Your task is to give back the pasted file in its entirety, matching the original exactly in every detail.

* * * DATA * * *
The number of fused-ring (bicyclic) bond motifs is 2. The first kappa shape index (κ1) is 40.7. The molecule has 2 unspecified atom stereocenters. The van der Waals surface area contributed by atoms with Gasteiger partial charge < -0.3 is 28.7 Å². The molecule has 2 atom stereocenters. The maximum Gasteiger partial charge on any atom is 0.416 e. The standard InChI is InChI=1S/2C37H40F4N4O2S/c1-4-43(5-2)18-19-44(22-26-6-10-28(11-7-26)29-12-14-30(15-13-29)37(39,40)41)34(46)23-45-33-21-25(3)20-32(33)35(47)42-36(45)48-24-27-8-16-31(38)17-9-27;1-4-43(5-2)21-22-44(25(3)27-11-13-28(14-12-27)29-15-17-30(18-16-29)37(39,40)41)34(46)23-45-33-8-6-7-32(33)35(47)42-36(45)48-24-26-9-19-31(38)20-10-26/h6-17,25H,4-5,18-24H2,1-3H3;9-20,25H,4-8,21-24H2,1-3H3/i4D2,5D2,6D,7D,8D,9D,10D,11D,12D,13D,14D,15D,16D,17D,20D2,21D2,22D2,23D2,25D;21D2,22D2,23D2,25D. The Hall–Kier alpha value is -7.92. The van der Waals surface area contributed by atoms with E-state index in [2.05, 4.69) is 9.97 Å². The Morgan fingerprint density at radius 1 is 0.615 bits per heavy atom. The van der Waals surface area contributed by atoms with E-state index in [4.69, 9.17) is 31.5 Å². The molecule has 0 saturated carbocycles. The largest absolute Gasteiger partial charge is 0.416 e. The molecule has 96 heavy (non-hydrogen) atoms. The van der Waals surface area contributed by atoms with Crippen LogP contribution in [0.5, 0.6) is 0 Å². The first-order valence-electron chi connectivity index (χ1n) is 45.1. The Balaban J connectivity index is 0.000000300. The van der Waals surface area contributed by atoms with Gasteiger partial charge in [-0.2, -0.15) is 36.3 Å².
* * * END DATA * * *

The number of fused-ring (bicyclic) bond motifs is 2. The first kappa shape index (κ1) is 40.7. The molecule has 2 unspecified atom stereocenters. The van der Waals surface area contributed by atoms with Gasteiger partial charge < -0.3 is 28.7 Å². The molecule has 2 atom stereocenters. The maximum Gasteiger partial charge on any atom is 0.416 e. The standard InChI is InChI=1S/2C37H40F4N4O2S/c1-4-43(5-2)18-19-44(22-26-6-10-28(11-7-26)29-12-14-30(15-13-29)37(39,40)41)34(46)23-45-33-21-25(3)20-32(33)35(47)42-36(45)48-24-27-8-16-31(38)17-9-27;1-4-43(5-2)21-22-44(25(3)27-11-13-28(14-12-27)29-15-17-30(18-16-29)37(39,40)41)34(46)23-45-33-8-6-7-32(33)35(47)42-36(45)48-24-26-9-19-31(38)20-10-26/h6-17,25H,4-5,18-24H2,1-3H3;9-20,25H,4-8,21-24H2,1-3H3/i4D2,5D2,6D,7D,8D,9D,10D,11D,12D,13D,14D,15D,16D,17D,20D2,21D2,22D2,23D2,25D;21D2,22D2,23D2,25D. The Hall–Kier alpha value is -7.92. The van der Waals surface area contributed by atoms with E-state index in [2.05, 4.69) is 9.97 Å². The Morgan fingerprint density at radius 1 is 0.615 bits per heavy atom. The van der Waals surface area contributed by atoms with E-state index in [4.69, 9.17) is 31.5 Å². The molecule has 0 saturated carbocycles. The largest absolute Gasteiger partial charge is 0.416 e. The molecule has 96 heavy (non-hydrogen) atoms. The van der Waals surface area contributed by atoms with Crippen LogP contribution in [0.5, 0.6) is 0 Å². The first-order valence-electron chi connectivity index (χ1n) is 45.1. The Balaban J connectivity index is 0.000000300. The van der Waals surface area contributed by atoms with Gasteiger partial charge in [-0.2, -0.15) is 36.3 Å².